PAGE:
Born in Manhattan into a blue-collar Irish family, Patrick Buckley worked at Smith Barney as a foreign exchange trader, earning a high salary. He enjoyed parties and the single life. He had an expense account, traveled, and entertained foreign traders. But now, at 43, he is called Father Pat and is the associate pastor of St. Stephen’s Parish in Warwick, New York. He was interviewed by Francis Moore.
You did not choose the priesthood as a teenager, right?
I chose what I wanted to do—put my degree to use, work in the business world, live the high life, go out to parties, be in the thick of millions of dollars, feel the high of money in your pocket.
The job was all you expected, but you became a priest. Why?
There was something missing: a lot of time with God. When you open your heart just a little bit to the grace of God, he gets in there and he doesn’t let you forget about it. That’s what happened to me. I kept thinking about it. My uncle was a priest. He never asked me to be a priest, but I kept watching him whenever I went out to see him on weekends, and I said, "Here’s a man who enjoys what he’s doing." It’s not about money; it’s about bringing Christ to and getting Christ from people.
It wasn’t the angel on the bedpost and it wasn’t bolts of lightning, it was walking to work after a snow storm at 6:30 in the morning and starting to see God in things: the homeless guy laying in a cardboard box, seeing that life isn’t about everything at your beck and call, the nice shoes, getting to work, having your coffee. Some people are cut out for that, but God was trying to tell me you’ve got to do something different.
Had you ignored a calling?
I ignored it! But if God wants you he works on you. It’s up to you. You respond. That’s where free will comes in. In my case, I didn’t want it; I was ignoring it but, in his divine plan, I know that the right time was when I left. That’s the great thing about God. He knows what’s going to happen; he lets it play out. Easily I could have rejected it.
Were you praying about the priesthood?
If I didn’t pray as I was discerning, I would never have made it to the seminary. Every morning I prayed before I went to work. I prayed that I would stay healthy, do well, and “is this what you want from me God?” That’s cooperating with God because when you pray you’re actually letting God into your life. Each one of us . . . God has the best in for us.
Have you discovered any benefit or reward from becoming a priest you never expected?
I think you become humbled. On the day of ordination, other priests who are like thirty or forty years a priest, come and kneel down before you and ask you for a blessing. So you are all built up and starting to feel like Superman, like you’ve got these powers. And when you actually do the blessing you feel like you’ve been humbled into the priesthood.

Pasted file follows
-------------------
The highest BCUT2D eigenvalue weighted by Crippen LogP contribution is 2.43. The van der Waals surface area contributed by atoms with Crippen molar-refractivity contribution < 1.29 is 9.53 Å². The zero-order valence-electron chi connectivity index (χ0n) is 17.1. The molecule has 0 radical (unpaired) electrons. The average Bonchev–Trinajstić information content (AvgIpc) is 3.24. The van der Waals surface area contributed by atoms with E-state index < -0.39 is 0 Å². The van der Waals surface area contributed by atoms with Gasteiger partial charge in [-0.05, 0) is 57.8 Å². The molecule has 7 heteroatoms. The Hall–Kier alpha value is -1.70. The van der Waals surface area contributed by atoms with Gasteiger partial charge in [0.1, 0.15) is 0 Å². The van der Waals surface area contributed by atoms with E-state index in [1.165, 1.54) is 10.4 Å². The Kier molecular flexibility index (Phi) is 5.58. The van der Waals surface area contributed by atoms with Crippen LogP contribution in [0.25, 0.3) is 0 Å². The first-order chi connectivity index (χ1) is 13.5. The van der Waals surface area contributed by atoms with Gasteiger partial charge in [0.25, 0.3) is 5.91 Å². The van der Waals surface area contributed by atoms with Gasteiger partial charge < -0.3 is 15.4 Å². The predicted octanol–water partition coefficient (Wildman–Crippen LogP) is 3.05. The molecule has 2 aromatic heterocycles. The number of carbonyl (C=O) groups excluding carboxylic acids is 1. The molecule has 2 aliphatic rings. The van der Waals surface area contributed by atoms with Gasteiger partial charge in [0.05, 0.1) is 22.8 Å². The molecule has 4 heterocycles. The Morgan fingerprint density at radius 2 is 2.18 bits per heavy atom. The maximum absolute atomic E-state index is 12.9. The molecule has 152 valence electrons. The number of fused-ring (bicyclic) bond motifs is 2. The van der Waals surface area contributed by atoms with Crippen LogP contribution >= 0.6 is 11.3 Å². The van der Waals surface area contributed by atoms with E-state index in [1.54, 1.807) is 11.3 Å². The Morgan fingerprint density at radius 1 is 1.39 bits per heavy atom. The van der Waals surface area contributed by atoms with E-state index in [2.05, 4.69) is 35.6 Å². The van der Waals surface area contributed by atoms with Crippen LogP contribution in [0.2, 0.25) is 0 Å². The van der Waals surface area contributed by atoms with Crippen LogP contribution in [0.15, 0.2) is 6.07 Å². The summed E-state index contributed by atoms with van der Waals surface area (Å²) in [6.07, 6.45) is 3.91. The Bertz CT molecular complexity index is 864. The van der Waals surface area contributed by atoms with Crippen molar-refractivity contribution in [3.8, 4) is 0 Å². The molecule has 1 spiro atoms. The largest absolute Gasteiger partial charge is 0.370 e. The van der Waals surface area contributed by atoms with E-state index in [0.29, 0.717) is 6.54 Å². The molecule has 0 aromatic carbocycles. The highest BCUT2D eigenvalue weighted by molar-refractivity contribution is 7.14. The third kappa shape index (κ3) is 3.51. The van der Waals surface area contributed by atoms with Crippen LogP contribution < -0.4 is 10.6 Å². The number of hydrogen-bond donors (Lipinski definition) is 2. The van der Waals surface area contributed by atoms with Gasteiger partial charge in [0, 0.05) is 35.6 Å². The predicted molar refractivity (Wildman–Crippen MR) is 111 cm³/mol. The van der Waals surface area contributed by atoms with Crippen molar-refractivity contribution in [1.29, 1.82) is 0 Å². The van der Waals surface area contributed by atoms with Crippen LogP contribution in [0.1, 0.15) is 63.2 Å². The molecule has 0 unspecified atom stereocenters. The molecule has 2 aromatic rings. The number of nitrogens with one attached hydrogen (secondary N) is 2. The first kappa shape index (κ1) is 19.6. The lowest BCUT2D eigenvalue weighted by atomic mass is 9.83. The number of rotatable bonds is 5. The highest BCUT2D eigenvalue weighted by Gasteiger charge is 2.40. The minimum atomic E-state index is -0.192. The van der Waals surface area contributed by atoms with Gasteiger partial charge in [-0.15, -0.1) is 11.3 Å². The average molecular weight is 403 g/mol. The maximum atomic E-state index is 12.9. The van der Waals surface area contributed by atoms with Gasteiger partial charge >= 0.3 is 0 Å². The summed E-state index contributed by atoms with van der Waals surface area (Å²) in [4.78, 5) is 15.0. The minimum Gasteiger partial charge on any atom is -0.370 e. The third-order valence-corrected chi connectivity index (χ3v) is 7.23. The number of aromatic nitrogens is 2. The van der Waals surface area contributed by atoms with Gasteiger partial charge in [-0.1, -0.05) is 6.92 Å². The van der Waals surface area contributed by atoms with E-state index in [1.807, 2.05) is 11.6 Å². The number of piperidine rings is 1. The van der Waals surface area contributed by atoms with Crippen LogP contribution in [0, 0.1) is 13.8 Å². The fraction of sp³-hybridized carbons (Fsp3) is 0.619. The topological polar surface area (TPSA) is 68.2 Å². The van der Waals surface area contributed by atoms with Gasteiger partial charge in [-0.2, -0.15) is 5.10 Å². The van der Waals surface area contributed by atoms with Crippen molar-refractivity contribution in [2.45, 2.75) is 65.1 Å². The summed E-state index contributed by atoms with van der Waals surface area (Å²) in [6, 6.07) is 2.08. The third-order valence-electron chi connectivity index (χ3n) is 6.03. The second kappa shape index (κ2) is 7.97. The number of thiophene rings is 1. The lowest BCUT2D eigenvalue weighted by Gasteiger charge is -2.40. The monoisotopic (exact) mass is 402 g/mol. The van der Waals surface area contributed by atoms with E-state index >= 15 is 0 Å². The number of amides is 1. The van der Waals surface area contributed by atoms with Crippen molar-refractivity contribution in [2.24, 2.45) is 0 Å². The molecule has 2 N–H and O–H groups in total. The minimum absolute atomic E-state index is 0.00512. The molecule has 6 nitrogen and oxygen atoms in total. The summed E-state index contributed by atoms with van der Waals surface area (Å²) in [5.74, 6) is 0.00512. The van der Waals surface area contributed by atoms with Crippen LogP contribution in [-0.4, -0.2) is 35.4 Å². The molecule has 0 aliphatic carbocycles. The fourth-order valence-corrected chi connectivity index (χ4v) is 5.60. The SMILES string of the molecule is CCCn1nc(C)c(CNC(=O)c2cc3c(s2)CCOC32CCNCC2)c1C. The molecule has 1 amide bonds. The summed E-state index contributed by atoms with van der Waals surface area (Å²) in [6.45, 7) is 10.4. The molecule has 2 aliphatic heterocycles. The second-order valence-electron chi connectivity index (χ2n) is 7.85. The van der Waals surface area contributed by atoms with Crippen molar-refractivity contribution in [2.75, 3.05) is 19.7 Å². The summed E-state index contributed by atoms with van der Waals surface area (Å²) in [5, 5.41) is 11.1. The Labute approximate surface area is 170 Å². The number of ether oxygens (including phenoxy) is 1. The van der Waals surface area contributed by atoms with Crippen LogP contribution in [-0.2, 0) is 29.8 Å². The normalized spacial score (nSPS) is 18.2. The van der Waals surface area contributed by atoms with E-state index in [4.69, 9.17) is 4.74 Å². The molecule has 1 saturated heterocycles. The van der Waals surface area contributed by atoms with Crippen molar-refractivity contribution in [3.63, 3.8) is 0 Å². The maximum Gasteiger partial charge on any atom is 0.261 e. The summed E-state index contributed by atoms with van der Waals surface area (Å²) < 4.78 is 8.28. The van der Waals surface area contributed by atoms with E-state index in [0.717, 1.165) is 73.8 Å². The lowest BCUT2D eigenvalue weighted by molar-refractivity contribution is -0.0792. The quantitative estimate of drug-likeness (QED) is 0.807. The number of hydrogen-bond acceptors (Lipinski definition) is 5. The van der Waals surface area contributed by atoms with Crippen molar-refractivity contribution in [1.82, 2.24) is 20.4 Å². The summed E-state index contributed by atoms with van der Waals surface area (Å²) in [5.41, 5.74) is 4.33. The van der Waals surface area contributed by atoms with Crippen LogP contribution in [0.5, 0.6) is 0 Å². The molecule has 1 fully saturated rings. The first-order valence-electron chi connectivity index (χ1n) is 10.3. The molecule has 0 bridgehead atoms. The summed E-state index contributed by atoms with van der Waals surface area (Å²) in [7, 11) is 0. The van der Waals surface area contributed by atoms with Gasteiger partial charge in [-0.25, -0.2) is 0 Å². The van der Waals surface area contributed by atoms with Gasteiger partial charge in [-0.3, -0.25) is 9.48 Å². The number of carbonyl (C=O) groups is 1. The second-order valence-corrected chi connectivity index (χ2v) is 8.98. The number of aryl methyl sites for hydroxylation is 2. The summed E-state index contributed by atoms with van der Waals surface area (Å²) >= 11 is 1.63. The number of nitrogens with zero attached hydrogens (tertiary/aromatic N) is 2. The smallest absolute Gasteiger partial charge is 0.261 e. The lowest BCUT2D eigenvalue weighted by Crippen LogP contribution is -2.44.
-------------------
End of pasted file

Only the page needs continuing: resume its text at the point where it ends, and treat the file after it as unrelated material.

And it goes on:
My expectations have all been fulfilled. Every day is something greater. It’s a surprise. Mother Theresa was right: We’re all instruments in God’s hands, and that’s a template for everybody. As a married man, God uses you to bring his love to your wife and your family. God uses me at the altar, at the nursing home. My expectations have all been fulfilled, even surpassed.
How have you changed as a person from when you were younger?
Have I changed much? No. Have I changed for the good? I’ve let God’s grace work in me. In the business world, you more went with the flow. As a priest you have to be more of a listener—compassionate and understanding. That’s the hard part. You never look down at people. You’re not higher than them. When you go into the priesthood, don’t look to be served; you’re there to work with people, to serve them. But, if you use the priesthood for your own personal agenda for power, you’re wrong.
What is calling about?
Calling is about being Christ-like to other people. If you have weaknesses, I should help you improve them, yet be who you are. That’s what’s good about being a priest. Everyone is different yet we have the same goal to be Christ-like.
There are three ways to go. God may say, “You’re not going to be a priest, you’re going to be a married man with a family and maybe a great lector at Mass. You’re going to bring up your family with Christian values. That’s one way. Or you’re going to be single the rest of your life and you’re going to do wonderful things. And the other way is the priesthood and the religious life. It all winds together with the question are you who you were when you were growing up.
Every day as a priest is a challenge and every day there is something new. I’ve never been happier. Have an active prayer life. A prayer life leads to avoiding temptation, and God can work with you when you pray. Cooperation with God and his grace help you make right decisions. If a young person thinks about becoming a priest, never look back. Be thankful you’ve answered the Call. Trust in God.